Ex-Hogan Lovells partner jailed for three years over £1.27m fraud
30 May 2012 | By James Swift
27 January 2014
15 August 2014
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15 May 2014
Those around him thought he was a shining example of a senior partner, always putting clients first and billing prodigious amounts. But today former Hogan Lovells partner Christopher Grierson was jailed for three years after pleading guilty to defrauding his firm of £1.27m.
The sentence was delivered after mitigation from Grierson’s defence counsel, QEB Hollis Whiteman’s Mark Ellison QC, who told the court how Grierson had been plagued by mental illness and driven to steal in a bid to maintain a stable home life amid reckless spending.
Grierson, who had been a litigation partner at the firm, began falsifying travel expenses at his firm in 2008, when he made false claims totalling £167,000. A year later this escalated to £526,785 and in 2010 he took £516,785. Last year, before the theft was uncovered, he took £63,611 between January and May.
In Southwark Crown Court this morning he was handed four sentences relating to four counts of fraud, one of 15 months, two of 36 months and one of 12 months, to run concurrently. He will serve half the three year sentence, with the remainder suspended. Grierson was also ordered to pay costs of £1,630.
Mitigating, Ellison told the court how Grierson had suffered from depression for many years and how he threw himself into his work to cope. Partner reviews from legacy firm Lovells between 2001 and 2009 described Grierson as an outstanding litigator with a prodigious workload - he billed 3,500 hours in one year - and “a model of how a senior partner should behave”. But cracks were beginning to show and the firm expressed concerns that Grierson was driving himself too hard – concerns that Grierson dismissed. He later agreed to see a psychiatrist linked to the firm.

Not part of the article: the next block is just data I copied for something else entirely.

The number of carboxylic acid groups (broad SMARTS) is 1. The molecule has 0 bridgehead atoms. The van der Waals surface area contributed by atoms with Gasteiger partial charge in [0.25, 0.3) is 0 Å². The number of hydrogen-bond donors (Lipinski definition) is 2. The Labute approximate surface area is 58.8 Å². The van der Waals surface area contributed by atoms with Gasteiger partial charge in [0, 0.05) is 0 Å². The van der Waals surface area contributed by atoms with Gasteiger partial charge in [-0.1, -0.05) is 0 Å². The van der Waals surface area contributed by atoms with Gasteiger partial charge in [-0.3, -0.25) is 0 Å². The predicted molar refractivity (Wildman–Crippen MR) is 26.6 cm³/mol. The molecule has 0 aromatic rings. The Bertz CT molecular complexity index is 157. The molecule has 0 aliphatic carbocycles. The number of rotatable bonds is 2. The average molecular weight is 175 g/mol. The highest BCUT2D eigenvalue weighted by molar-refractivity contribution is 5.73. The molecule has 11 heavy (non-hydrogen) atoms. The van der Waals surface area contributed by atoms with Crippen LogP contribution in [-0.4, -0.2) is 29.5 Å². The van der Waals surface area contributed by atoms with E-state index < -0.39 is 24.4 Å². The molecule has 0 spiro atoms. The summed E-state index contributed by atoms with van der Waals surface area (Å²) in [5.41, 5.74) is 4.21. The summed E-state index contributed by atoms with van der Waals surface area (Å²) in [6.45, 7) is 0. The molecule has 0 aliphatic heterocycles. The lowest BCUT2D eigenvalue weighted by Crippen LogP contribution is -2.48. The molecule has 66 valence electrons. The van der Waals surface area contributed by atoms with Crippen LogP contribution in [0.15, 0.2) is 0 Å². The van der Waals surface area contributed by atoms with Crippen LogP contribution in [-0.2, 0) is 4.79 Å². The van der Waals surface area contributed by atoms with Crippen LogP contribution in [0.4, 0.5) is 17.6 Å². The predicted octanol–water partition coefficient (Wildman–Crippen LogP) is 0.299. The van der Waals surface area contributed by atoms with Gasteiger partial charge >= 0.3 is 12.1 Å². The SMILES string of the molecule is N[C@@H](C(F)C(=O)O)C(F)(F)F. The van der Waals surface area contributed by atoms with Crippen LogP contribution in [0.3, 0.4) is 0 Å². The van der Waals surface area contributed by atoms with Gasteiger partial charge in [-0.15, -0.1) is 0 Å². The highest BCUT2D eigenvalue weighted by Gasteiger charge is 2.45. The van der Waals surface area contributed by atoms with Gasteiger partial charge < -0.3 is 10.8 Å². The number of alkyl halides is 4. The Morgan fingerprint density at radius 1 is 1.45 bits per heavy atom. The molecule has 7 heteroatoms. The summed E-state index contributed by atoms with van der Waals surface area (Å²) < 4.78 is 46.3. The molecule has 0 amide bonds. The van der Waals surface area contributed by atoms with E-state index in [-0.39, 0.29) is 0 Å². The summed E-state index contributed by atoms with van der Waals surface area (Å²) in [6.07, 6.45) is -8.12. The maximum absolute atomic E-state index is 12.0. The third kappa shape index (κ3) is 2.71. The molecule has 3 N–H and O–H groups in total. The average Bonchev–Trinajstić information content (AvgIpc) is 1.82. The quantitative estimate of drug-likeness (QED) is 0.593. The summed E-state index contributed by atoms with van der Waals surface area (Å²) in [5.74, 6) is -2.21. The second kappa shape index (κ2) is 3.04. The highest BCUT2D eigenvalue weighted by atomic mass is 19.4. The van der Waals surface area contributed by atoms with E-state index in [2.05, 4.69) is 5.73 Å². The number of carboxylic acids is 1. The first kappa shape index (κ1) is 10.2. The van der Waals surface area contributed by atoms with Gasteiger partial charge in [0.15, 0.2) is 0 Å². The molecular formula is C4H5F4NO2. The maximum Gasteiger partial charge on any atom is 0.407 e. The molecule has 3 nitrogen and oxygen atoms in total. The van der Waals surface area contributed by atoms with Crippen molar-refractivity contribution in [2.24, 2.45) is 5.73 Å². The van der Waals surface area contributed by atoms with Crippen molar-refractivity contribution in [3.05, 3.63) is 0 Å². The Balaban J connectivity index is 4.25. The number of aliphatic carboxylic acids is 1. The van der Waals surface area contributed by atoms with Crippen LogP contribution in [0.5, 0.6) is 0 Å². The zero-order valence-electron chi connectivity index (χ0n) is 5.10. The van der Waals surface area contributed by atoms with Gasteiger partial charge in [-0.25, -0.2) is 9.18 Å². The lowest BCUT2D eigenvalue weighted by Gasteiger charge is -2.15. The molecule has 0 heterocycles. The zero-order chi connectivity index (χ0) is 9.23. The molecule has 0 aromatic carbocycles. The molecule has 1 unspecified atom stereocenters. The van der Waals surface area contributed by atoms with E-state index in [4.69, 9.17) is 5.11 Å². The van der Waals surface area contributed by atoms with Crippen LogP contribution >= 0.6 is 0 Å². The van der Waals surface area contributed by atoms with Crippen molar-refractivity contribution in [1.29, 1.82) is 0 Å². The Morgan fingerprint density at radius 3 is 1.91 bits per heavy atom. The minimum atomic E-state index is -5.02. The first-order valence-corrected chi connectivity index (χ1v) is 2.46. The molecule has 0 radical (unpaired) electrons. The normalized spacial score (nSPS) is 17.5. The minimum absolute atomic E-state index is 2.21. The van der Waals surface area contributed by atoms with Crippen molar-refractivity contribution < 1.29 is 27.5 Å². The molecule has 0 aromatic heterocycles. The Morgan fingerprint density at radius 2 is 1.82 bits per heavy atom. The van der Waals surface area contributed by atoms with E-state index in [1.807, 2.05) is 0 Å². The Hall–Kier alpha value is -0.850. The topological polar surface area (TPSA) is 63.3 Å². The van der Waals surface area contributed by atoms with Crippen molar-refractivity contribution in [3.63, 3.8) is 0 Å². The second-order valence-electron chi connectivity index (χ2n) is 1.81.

Grierson’s state deteriorated when the BCCI case that he had worked on for more than 10 years collapsed in November 2005, leaving him with a sense of loss. In 2007 he was diagnosed with bi-polar disorder by a psychiatrist he had begun seeing.
At the same time, Grierson’s spending was spiralling out of control. The court heard from Ellison how Grierson had begun using prostitutes in 2003, but in 2006 this “entered into a different league” when he became infatuated with a Lebanese woman in New York. Grierson spent £630,000 on the woman, paying her rent and gifting her £280,000 in cash, among other things.
Grierson would later tell his psychiatrist that he knew the relationship was false and that he was a victim of manipulation, perhaps even a willing victim of manipulation.
Grierson began stealing from his firm in 2008 to continue the appearance of normality in his home life. Ellison admitted that Grierson could have solved his financial problems by selling his properties in England and France, but spoke about his desperation to avoid a similar experience to that of a few years before, when Grierson was forced to sell his UK home and downsize, putting strain on his relationship with his wife, with whom he is now in the middle of divorce proceedings.
It was also revealed in court that Grierson was only able to pay back what he had stolen from the firm when a close associate loaned him the money. He was able to pay back the associate following the sale of his property in France earlier this year.
Sentencing, Judge John Price took account of the fact that Grierson’s fraud was “well-planned and sophisticated” and obtained for him substantial sums, but added that the lawyer’s mental illness provided substantial mitigation. He quoted Grierson’s psychiatrist, who said that his illness impaired his judgement to the extent that he committed “social, sexual and financial indiscretions that were bound to be exposed”.
In a statement today, detective chief inspector Perry Stokes from the City of London Police, who led the investigation into Grierson, said: “Christopher Grierson’s greed was his downfall. He abused his status as a well-respected partner within a high profile law firm to steal more than a million pounds from the firm.
“This was a serious breach of trust and once he started offending, it was inevitable that he would come to our notice. The sentence passed today demonstrates how seriously the court views such cases.”
The firm reported Grierson, a former equity partner on an annual profit share of more than £700,000, to the police in June 2011 after it recovered the stolen money (3 June 2011).